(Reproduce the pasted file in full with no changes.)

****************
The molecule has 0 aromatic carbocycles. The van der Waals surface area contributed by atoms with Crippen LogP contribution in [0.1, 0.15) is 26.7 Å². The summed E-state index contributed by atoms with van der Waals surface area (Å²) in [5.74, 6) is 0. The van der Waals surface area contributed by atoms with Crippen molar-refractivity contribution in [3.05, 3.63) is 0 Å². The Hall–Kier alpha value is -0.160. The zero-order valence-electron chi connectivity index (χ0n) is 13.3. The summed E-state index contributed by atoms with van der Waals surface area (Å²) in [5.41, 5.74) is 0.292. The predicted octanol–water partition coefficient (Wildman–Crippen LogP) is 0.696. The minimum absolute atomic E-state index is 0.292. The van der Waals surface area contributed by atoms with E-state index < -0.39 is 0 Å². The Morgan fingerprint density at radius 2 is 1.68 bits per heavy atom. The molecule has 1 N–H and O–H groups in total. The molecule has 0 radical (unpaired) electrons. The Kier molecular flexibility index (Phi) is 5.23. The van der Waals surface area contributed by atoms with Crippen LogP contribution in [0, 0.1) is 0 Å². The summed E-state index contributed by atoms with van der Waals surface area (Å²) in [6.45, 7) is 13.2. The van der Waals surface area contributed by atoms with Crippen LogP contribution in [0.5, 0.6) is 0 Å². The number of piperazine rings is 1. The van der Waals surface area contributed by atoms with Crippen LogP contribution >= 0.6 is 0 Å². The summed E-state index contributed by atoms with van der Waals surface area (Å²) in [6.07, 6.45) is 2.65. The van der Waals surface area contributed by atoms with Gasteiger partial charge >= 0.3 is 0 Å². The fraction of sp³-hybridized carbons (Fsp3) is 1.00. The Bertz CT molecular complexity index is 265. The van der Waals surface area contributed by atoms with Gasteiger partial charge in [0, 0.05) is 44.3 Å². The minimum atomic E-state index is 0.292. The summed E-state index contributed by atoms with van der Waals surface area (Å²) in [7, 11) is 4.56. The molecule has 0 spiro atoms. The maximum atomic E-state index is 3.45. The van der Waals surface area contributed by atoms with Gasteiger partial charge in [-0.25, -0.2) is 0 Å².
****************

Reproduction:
The molecule has 0 aromatic carbocycles. The van der Waals surface area contributed by atoms with Crippen LogP contribution in [0.1, 0.15) is 26.7 Å². The summed E-state index contributed by atoms with van der Waals surface area (Å²) in [5.74, 6) is 0. The van der Waals surface area contributed by atoms with Crippen molar-refractivity contribution in [3.05, 3.63) is 0 Å². The Hall–Kier alpha value is -0.160. The zero-order valence-electron chi connectivity index (χ0n) is 13.3. The summed E-state index contributed by atoms with van der Waals surface area (Å²) in [5.41, 5.74) is 0.292. The predicted octanol–water partition coefficient (Wildman–Crippen LogP) is 0.696. The minimum absolute atomic E-state index is 0.292. The van der Waals surface area contributed by atoms with E-state index < -0.39 is 0 Å². The Morgan fingerprint density at radius 2 is 1.68 bits per heavy atom. The molecule has 1 N–H and O–H groups in total. The molecule has 0 radical (unpaired) electrons. The Kier molecular flexibility index (Phi) is 5.23. The van der Waals surface area contributed by atoms with Crippen LogP contribution in [0, 0.1) is 0 Å². The summed E-state index contributed by atoms with van der Waals surface area (Å²) in [6.45, 7) is 13.2. The van der Waals surface area contributed by atoms with Crippen LogP contribution in [0.5, 0.6) is 0 Å². The number of piperazine rings is 1. The van der Waals surface area contributed by atoms with Crippen LogP contribution >= 0.6 is 0 Å². The summed E-state index contributed by atoms with van der Waals surface area (Å²) in [6.07, 6.45) is 2.65. The van der Waals surface area contributed by atoms with Gasteiger partial charge >= 0.3 is 0 Å². The fraction of sp³-hybridized carbons (Fsp3) is 1.00. The Bertz CT molecular complexity index is 265. The van der Waals surface area contributed by atoms with Gasteiger partial charge in [0, 0.05) is 44.3 Å². The minimum atomic E-state index is 0.292. The summed E-state index contributed by atoms with van der Waals surface area (Å²) in [7, 11) is 4.56. The molecule has 0 spiro atoms. The maximum atomic E-state index is 3.45. The van der Waals surface area contributed by atoms with Gasteiger partial charge in [-0.25, -0.2) is 0 Å².